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TO: Mr. Jonathan S.


DATE: July 29, 2017

RE: Naruto vs. David John Slater Copyright Infringement


The inquiry herein involved is the possible ruling if the Philippine
laws were applied for the copyright appeal on behalf of a monkey against
photographer David Slater.
Sometime in June 2011, British nature photographer David John
Slater travelled to Sulawesi, Indonesia to photograph a group of crested
macaques. Slater narrated that he struggled to get the monkeys to keep their
eyes open for a close- up, so he coaxed one of the monkeys named Naruto,
to press the shutter while looking into the lens. The photos, which became
internationally known as the Monkey Selfies were then published in the
book Wildlife Personalities by the self- publishing company Blurb Ltd.
based in San Francisco, California.
On 2014, the photos have been widely distributed elsewhere by
outlets, including Wikipedia. Slater asked the site to take down the photos
but the online encyclopedia argued that the photo could not be copyrighted
since they were taken by an animal, not a person. While Slater argued that
the British copyright obtained for the photos by his company should be
honored worldwide, the United States Copyright Office issued an updated
compendium of its policies the following year, which included a section
stipulating that it would register copyrights only for works produced by
human beings and that works produced by animals would not qualify, thus
leading to the ruling that anyone could use the image for free.
On 2015, People for the Ethical Treatment for Animals (PETA) filed
its own lawsuit to prove the animal as the rightful owner of the copyright.
An initial ruling upheld the Copyright Office opinion with the grounds that
the US Copyright Act does not give animals standing to own copyright, but
PETA appealed this decision to the US Court of Appeals in San Francisco,
claiming that the said photographs were taken by the monkey and is
therefore entitled to own the copyright just as any person would.

Whether or not David John Slater is liable for Copyright Infringement
and whether or not Naruto, on behalf of PETA, has the right to own and
benefit from the copyright in the Monkey Selfies.
Naruto vs. David John Slater Copyright Infringement Complaint 2

No. Slater is not liable for Copyright Infringement nor does Naruto
have the right to own and benefit from the copyright in the said photos.
Article 37 of the Civil Code of the Philippines provides that juridical
capacity only applies to Natural and Juridical persons, not in animals, which
does not make Naruto entitled for copyright claim.
Moreover, the Intellectual Property Code of the Philippines does not
also apply for animals, for it protects the Copyright, clearly defined as a
human right which encompasses anything made with the human mind that is
applied to literary and artistic works.
The act defines Infringement as when one uses the expressions of the
idea of another for ones purposes for the purpose of furthering their
business. Under the same code, (Sec. 216) a person infringes a right
protected under this act when one:
a. Directly commits an infringement;
b. Benefits from the infringing activity of another person who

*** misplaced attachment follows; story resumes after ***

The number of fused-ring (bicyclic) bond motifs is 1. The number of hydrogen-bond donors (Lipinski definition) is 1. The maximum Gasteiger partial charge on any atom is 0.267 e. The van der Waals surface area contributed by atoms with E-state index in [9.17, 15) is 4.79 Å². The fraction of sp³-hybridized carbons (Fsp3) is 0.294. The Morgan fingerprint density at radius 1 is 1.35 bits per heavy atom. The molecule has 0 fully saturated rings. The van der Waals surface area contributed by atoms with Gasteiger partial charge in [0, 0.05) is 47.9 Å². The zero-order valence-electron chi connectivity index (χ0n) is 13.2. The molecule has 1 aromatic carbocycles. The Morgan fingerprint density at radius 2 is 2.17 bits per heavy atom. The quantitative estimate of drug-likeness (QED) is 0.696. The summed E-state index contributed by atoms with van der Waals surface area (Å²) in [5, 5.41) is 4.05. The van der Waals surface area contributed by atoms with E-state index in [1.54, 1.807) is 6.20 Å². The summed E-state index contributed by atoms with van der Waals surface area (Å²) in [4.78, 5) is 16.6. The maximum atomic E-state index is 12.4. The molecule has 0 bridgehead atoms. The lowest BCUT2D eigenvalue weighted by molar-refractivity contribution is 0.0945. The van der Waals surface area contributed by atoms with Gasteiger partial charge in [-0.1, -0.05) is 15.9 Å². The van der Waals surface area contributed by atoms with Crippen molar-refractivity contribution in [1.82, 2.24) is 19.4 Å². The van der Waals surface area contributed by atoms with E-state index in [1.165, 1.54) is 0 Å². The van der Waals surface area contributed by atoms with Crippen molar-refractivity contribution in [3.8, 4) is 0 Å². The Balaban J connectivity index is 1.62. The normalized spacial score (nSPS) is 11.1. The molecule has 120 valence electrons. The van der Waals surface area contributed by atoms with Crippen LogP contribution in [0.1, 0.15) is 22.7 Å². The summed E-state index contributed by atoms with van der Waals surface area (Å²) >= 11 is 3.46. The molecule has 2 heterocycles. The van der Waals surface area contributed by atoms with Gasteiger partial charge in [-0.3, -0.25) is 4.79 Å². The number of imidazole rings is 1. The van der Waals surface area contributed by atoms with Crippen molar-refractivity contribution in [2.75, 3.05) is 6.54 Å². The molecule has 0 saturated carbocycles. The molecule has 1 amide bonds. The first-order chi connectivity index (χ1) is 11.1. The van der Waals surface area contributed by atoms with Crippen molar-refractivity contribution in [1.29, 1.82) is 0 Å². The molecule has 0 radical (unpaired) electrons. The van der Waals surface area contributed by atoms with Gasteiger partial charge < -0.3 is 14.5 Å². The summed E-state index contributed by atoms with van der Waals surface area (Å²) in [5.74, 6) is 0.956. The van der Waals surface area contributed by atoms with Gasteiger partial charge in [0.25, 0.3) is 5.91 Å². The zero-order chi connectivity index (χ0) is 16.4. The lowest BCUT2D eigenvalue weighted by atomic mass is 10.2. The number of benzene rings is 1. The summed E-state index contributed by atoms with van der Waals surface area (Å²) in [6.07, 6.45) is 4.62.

commits an infringement if the person benefiting has been given
notice of the infringing activity and has the right and ability to
control the activities of the other person; or
c. With knowledge of the infringing activity, induces causes or
materially contributes to the infringing conduct of another.
In my opinion, aside from the fact that the copyright law only applies to
humans and not to animals, Slater did not commit an infringement because
the photo he used for the book was copyrighted by his office in the first
place. Whether Naruto took the picture by himself, Slater still has the
copyright over the photos for those would not be produced without his
intention of going into Tangkoko Reserve in Indonesia to take pictures of the
said group of crested macaques.

The Copyright Law does not entitle animals the right to own
copyright. The only law in the Philippines that concerns the rights of the
animals is the Republic Act 8485, otherwise known as the Animal Welfare
Act of 1998, on which purpose does not include the intellectual property
rights of animals but only provides protection in terms of breeding,
maintaining, keeping treating or training of all animals.
On the other hand, David John Slater can file civil damages against
PETA for violating his freedom to maintain a periodical publication, as
stated in Article 32 of the Civil Code of the Philippines.

Joanna Diane D. Mortel
Naruto vs. David John Slater Copyright Infringement Complaint 3

A. Statutes
1. Animal Welfare Act. (1998). Art. 1

2. Civil Code of the Philippines. (1949). Art. 32 & 37

3. Intellectual Property Code of the Philippines. (1997). Chapter 17, Sec.


B. Websites
1. Bonazzo, J. (2017). People Are Literally Suing Each Other Over the
Rights to a Monkey Selfie. Retrieved July 27, 2017, from

2. The Guardian. (2016). Monkey selfie case: judge rules animal cannot
own his photo copyright. Retrieved July 27, 2017, from

3. Walker, D. (2017). Photographer in Monkey Selfie Case: PETA

Ruining Him to Protect Animals. Retrieved July 27, 2017, from

4. Wong, J.C. (2017). Monkey selfie photographer says hes broke: Im

thinking of dog walking. Retrieved July 27, 2017, from